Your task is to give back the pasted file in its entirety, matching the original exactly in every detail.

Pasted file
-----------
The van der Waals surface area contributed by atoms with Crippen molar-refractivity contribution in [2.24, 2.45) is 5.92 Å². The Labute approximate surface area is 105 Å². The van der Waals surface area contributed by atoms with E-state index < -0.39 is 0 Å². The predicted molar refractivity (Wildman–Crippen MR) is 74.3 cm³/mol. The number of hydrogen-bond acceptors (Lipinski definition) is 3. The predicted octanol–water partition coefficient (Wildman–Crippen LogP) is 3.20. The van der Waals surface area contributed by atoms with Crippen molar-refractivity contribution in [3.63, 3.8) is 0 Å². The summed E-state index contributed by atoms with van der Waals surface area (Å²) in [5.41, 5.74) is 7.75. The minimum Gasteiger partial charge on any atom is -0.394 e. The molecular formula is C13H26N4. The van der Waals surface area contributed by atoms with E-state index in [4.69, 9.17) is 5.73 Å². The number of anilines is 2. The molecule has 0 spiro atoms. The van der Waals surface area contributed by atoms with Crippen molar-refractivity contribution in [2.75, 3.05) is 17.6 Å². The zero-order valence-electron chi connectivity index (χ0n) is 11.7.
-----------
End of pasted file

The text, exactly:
The van der Waals surface area contributed by atoms with Crippen molar-refractivity contribution in [2.24, 2.45) is 5.92 Å². The Labute approximate surface area is 105 Å². The van der Waals surface area contributed by atoms with E-state index < -0.39 is 0 Å². The predicted molar refractivity (Wildman–Crippen MR) is 74.3 cm³/mol. The number of hydrogen-bond acceptors (Lipinski definition) is 3. The predicted octanol–water partition coefficient (Wildman–Crippen LogP) is 3.20. The van der Waals surface area contributed by atoms with Crippen molar-refractivity contribution in [3.63, 3.8) is 0 Å². The summed E-state index contributed by atoms with van der Waals surface area (Å²) in [5.41, 5.74) is 7.75. The minimum Gasteiger partial charge on any atom is -0.394 e. The molecular formula is C13H26N4. The van der Waals surface area contributed by atoms with E-state index in [4.69, 9.17) is 5.73 Å². The number of anilines is 2. The molecule has 0 spiro atoms. The van der Waals surface area contributed by atoms with Crippen molar-refractivity contribution in [2.75, 3.05) is 17.6 Å². The zero-order valence-electron chi connectivity index (χ0n) is 11.7.